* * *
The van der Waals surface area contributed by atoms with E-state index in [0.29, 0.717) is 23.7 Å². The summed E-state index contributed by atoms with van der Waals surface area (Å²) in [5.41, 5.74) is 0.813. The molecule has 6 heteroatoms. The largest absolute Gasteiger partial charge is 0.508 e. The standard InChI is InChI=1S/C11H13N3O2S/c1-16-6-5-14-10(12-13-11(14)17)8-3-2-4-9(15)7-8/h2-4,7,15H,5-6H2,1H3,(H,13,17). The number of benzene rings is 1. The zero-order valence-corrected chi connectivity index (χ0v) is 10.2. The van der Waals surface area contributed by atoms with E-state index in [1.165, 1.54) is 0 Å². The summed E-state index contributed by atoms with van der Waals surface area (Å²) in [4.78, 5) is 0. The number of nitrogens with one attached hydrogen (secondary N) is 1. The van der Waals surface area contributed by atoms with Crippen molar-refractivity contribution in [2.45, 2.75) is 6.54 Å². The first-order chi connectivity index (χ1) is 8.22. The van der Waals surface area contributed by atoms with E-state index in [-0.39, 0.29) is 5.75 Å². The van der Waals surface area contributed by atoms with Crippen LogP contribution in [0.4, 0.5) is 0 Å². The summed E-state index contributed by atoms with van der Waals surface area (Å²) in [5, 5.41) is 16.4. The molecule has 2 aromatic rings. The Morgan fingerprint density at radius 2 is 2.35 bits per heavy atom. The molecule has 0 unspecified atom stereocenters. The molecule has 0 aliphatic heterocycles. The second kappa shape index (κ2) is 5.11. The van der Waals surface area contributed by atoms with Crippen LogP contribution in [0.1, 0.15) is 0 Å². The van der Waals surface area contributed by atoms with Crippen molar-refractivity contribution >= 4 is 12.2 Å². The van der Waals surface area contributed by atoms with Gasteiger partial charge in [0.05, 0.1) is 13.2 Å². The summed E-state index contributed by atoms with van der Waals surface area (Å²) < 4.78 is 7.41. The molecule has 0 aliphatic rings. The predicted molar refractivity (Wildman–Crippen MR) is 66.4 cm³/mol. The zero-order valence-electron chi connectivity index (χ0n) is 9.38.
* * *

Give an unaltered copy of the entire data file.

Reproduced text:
The van der Waals surface area contributed by atoms with E-state index in [0.29, 0.717) is 23.7 Å². The summed E-state index contributed by atoms with van der Waals surface area (Å²) in [5.41, 5.74) is 0.813. The molecule has 6 heteroatoms. The largest absolute Gasteiger partial charge is 0.508 e. The standard InChI is InChI=1S/C11H13N3O2S/c1-16-6-5-14-10(12-13-11(14)17)8-3-2-4-9(15)7-8/h2-4,7,15H,5-6H2,1H3,(H,13,17). The number of benzene rings is 1. The zero-order valence-corrected chi connectivity index (χ0v) is 10.2. The van der Waals surface area contributed by atoms with E-state index in [1.165, 1.54) is 0 Å². The summed E-state index contributed by atoms with van der Waals surface area (Å²) in [4.78, 5) is 0. The number of nitrogens with one attached hydrogen (secondary N) is 1. The van der Waals surface area contributed by atoms with Crippen molar-refractivity contribution in [2.45, 2.75) is 6.54 Å². The first-order chi connectivity index (χ1) is 8.22. The van der Waals surface area contributed by atoms with E-state index in [-0.39, 0.29) is 5.75 Å². The van der Waals surface area contributed by atoms with Crippen LogP contribution in [0.4, 0.5) is 0 Å². The summed E-state index contributed by atoms with van der Waals surface area (Å²) in [5, 5.41) is 16.4. The molecule has 2 aromatic rings. The Morgan fingerprint density at radius 2 is 2.35 bits per heavy atom. The molecule has 0 unspecified atom stereocenters. The molecule has 0 aliphatic heterocycles. The second kappa shape index (κ2) is 5.11. The van der Waals surface area contributed by atoms with Crippen LogP contribution in [0.1, 0.15) is 0 Å². The van der Waals surface area contributed by atoms with Crippen molar-refractivity contribution >= 4 is 12.2 Å². The van der Waals surface area contributed by atoms with Gasteiger partial charge in [0.05, 0.1) is 13.2 Å². The summed E-state index contributed by atoms with van der Waals surface area (Å²) < 4.78 is 7.41. The molecule has 0 aliphatic rings. The predicted molar refractivity (Wildman–Crippen MR) is 66.4 cm³/mol. The zero-order valence-electron chi connectivity index (χ0n) is 9.38.